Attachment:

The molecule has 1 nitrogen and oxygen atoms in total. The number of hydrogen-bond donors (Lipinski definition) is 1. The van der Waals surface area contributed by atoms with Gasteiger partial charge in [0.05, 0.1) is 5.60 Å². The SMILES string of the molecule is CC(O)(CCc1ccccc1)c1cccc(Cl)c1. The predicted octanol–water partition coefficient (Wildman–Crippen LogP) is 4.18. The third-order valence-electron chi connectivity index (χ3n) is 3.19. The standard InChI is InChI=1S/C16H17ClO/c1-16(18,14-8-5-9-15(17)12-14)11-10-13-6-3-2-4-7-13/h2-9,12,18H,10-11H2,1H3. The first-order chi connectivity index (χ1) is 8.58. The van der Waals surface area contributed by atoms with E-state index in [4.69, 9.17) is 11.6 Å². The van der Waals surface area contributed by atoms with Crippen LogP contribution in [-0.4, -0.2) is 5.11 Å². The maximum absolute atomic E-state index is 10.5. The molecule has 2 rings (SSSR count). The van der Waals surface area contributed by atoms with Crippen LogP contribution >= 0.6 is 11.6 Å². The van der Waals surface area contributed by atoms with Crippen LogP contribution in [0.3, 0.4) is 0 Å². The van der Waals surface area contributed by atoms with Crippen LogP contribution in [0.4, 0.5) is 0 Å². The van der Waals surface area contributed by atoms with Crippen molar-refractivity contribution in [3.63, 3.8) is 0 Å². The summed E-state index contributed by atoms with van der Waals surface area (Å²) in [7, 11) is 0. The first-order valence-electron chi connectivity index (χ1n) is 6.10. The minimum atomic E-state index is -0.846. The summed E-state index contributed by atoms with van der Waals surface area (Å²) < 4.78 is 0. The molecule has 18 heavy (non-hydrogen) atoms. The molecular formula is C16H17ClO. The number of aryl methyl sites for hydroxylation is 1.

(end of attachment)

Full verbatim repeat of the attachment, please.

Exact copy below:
The molecule has 1 nitrogen and oxygen atoms in total. The number of hydrogen-bond donors (Lipinski definition) is 1. The van der Waals surface area contributed by atoms with Gasteiger partial charge in [0.05, 0.1) is 5.60 Å². The SMILES string of the molecule is CC(O)(CCc1ccccc1)c1cccc(Cl)c1. The predicted octanol–water partition coefficient (Wildman–Crippen LogP) is 4.18. The third-order valence-electron chi connectivity index (χ3n) is 3.19. The standard InChI is InChI=1S/C16H17ClO/c1-16(18,14-8-5-9-15(17)12-14)11-10-13-6-3-2-4-7-13/h2-9,12,18H,10-11H2,1H3. The first-order chi connectivity index (χ1) is 8.58. The van der Waals surface area contributed by atoms with E-state index in [4.69, 9.17) is 11.6 Å². The van der Waals surface area contributed by atoms with Crippen LogP contribution in [-0.4, -0.2) is 5.11 Å². The maximum absolute atomic E-state index is 10.5. The molecule has 2 rings (SSSR count). The van der Waals surface area contributed by atoms with Crippen LogP contribution >= 0.6 is 11.6 Å². The van der Waals surface area contributed by atoms with Crippen LogP contribution in [0.3, 0.4) is 0 Å². The van der Waals surface area contributed by atoms with Crippen LogP contribution in [0.4, 0.5) is 0 Å². The van der Waals surface area contributed by atoms with Crippen molar-refractivity contribution in [3.63, 3.8) is 0 Å². The summed E-state index contributed by atoms with van der Waals surface area (Å²) in [7, 11) is 0. The first-order valence-electron chi connectivity index (χ1n) is 6.10. The minimum atomic E-state index is -0.846. The summed E-state index contributed by atoms with van der Waals surface area (Å²) < 4.78 is 0. The molecule has 18 heavy (non-hydrogen) atoms. The molecular formula is C16H17ClO. The number of aryl methyl sites for hydroxylation is 1.